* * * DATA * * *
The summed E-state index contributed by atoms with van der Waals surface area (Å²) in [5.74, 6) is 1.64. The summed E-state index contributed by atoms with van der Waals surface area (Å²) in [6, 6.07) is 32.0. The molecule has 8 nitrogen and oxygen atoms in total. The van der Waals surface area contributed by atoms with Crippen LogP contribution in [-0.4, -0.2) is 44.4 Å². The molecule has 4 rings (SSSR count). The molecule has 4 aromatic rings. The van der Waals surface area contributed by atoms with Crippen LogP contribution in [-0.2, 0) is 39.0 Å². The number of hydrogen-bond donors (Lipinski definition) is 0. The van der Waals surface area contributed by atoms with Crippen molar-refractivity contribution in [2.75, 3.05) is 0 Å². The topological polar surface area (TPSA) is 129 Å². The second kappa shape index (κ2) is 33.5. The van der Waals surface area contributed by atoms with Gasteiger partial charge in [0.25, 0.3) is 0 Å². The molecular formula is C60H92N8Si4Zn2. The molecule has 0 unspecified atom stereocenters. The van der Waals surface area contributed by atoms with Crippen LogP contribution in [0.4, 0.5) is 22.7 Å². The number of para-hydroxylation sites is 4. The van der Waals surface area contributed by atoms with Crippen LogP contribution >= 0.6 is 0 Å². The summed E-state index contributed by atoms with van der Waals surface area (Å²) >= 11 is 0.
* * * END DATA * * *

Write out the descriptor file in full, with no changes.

The summed E-state index contributed by atoms with van der Waals surface area (Å²) in [5.74, 6) is 1.64. The summed E-state index contributed by atoms with van der Waals surface area (Å²) in [6, 6.07) is 32.0. The molecule has 8 nitrogen and oxygen atoms in total. The van der Waals surface area contributed by atoms with Crippen LogP contribution in [-0.4, -0.2) is 44.4 Å². The molecule has 4 rings (SSSR count). The molecule has 4 aromatic rings. The van der Waals surface area contributed by atoms with Crippen LogP contribution in [-0.2, 0) is 39.0 Å². The number of hydrogen-bond donors (Lipinski definition) is 0. The van der Waals surface area contributed by atoms with Crippen molar-refractivity contribution in [2.75, 3.05) is 0 Å². The topological polar surface area (TPSA) is 129 Å². The second kappa shape index (κ2) is 33.5. The van der Waals surface area contributed by atoms with Gasteiger partial charge in [0.25, 0.3) is 0 Å². The molecular formula is C60H92N8Si4Zn2. The molecule has 0 unspecified atom stereocenters. The van der Waals surface area contributed by atoms with Crippen LogP contribution in [0.4, 0.5) is 22.7 Å². The number of para-hydroxylation sites is 4. The van der Waals surface area contributed by atoms with Crippen LogP contribution >= 0.6 is 0 Å². The summed E-state index contributed by atoms with van der Waals surface area (Å²) >= 11 is 0.